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Bill Barr. Photo: Doug Mills-Pool/Getty Images

House Judiciary Committee Chairman Jerry Nadler (D-N.Y.) announced on Tuesday he has issued subpoenas for two Department of Justice whistleblowers as part of the committee's probe into alleged politicization of the agency under President Trump and Attorney General Bill Barr.

Why it matters: One of the officials, Aaron Zelinsky, resigned from the team that was prosecuting Trump associate Roger Stone after Barr intervened to soften Stone's sentencing recommendation.

  • The other, John Elias, was reportedly looking into a fuel efficiency deal between large automakers and the state of California. Democrats have called the probe politically motivated.
  • The two will testify before the committee, along with former Deputy Attorney General Donald Ayer, on June 24.

The big picture: Barr has been accused of acting as Trump's personal lawyer throughout his tenure. He has launched and overseen aggressive investigations into the origins of the FBI's Russia probe, including one led by veteran prosecutor John Durham that could result in criminal charges leading up to November's election.

  • More than 2,000 former DOJ officials have signed onto a pair of statements calling on Barr to resign for his interventions in the Stone case and the prosecution of former national security adviser Michael Flynn. The DOJ is currently seeking to drop charges against Flynn, but is facing resistance from the judge overseeing the case.
  • Barr denied doing "the president's bidding" in an interview with CBS News last month, arguing that "partisan feelings are so strong that people have lost any sense of justice."

What to watch: Nadler has threatened to cut funding to Barr's office at the Justice Department due to the attorney general's refusal to testify before the committee.

What they're saying:

“Again and again, Attorney General Barr has demonstrated that he will cater to President Trump’s private political interests, at the expense of the American people and the rule of law.  He has abruptly reversed course on prosecutions against the President’s allies and friends.  He has pursued pretextual investigations against the President’s perceived political enemies.  He has failed to defend the Affordable Care Act, and he has helped to roll back important civil rights protections. ...
The Attorney General—who cites his busy schedule as a basis for refusing to appear before the House Judiciary Committee but has made time for multiple television interviews—may have abdicated his responsibility to Congress, but the brave men and women of our civil service have not.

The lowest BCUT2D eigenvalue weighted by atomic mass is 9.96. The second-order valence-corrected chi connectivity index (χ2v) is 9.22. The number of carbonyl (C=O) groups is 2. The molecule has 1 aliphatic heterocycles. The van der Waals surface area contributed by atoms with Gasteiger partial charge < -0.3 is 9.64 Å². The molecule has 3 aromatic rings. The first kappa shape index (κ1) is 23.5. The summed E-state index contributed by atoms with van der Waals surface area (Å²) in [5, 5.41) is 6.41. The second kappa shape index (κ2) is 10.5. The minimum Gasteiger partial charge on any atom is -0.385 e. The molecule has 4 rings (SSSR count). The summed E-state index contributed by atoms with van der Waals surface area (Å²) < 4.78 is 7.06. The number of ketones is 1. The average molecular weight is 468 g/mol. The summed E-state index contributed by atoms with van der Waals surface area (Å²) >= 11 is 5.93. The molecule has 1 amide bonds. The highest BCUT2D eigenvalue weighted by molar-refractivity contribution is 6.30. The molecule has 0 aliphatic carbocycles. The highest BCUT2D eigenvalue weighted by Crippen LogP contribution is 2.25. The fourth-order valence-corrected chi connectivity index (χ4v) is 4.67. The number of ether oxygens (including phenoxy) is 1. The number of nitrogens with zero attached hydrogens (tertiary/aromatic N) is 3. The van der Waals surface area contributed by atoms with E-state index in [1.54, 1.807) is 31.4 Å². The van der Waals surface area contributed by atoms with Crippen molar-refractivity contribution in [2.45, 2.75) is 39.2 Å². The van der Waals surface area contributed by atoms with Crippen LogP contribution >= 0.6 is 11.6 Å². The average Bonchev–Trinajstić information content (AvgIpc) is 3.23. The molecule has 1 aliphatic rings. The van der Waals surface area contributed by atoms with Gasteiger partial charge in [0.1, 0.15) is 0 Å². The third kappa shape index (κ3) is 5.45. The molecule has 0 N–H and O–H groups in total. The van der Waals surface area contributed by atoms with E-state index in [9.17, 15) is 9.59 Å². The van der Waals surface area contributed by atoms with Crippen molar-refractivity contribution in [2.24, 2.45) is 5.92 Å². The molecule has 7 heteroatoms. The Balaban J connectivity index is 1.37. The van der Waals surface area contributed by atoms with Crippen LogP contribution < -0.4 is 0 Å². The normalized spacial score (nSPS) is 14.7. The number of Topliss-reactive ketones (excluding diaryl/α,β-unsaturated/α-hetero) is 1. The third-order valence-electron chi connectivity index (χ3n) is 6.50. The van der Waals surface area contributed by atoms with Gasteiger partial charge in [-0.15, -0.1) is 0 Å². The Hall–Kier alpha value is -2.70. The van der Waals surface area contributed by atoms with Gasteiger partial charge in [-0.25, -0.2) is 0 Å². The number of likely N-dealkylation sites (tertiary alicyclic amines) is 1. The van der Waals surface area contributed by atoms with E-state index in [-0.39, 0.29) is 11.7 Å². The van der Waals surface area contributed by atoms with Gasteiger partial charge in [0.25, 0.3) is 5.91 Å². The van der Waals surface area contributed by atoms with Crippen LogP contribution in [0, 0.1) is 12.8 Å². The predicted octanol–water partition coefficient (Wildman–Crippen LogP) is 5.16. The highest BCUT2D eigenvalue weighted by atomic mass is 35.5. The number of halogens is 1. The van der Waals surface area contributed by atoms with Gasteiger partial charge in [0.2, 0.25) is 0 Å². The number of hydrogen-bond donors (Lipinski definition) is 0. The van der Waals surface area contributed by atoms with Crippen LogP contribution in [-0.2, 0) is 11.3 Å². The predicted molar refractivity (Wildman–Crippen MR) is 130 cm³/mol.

— Chairman Nadler

Go deeper

Sep 24, 2020 - Technology

Justice circles Big Tech with regulatory threats

Illustration: Annelise Capossela/Axios

The Department of Justice proposed legislation to curb liability protections for tech platforms and moved a step closer toward an antitrust lawsuit against Google Wednesday.

The big picture: As President Trump faces re-election, lawmakers and regulators are hurriedly wrapping up investigations and circling Big Tech with regulatory threats.

House Democrats unveil sweeping reforms package to curtail presidential abuses

House Speaker Nancy Pelosi. Photo by Stefani Reynolds/Getty Images

House Democrats on Wednesday unveiled sweeping legislation aimed at preventing presidential abuse and corruption, strengthening transparency and accountability, and protecting elections from foreign interference.

Why it matters: While the bill has practically no chance of becoming law while Trump is in office and Republicans hold the Senate, it's a pre-election message from Democrats on how they plan to govern should Trump lose in November. It also gives Democratic members an anti-corruption platform to run on in the weeks before the election.

Trump nominates former Nunes aide to be intelligence community watchdog

Devin Nunes. Photo: Alex Wong/Getty Images

President Trump on Wednesday announced his intent to nominate National Security Council official Allen Souza, a former aide to Rep. Devin Nunes (R-Calif.), to serve as the inspector general of the intelligence community.

Why it matters: Trump fired the IC's previous inspector general Michael Atkinson for his handling of a whistleblower complaint about the president's call with Ukrainian President Volodymyr Zelensky. Atkinson's decision to turn over the complaint to Congress ultimately led to Trump's impeachment.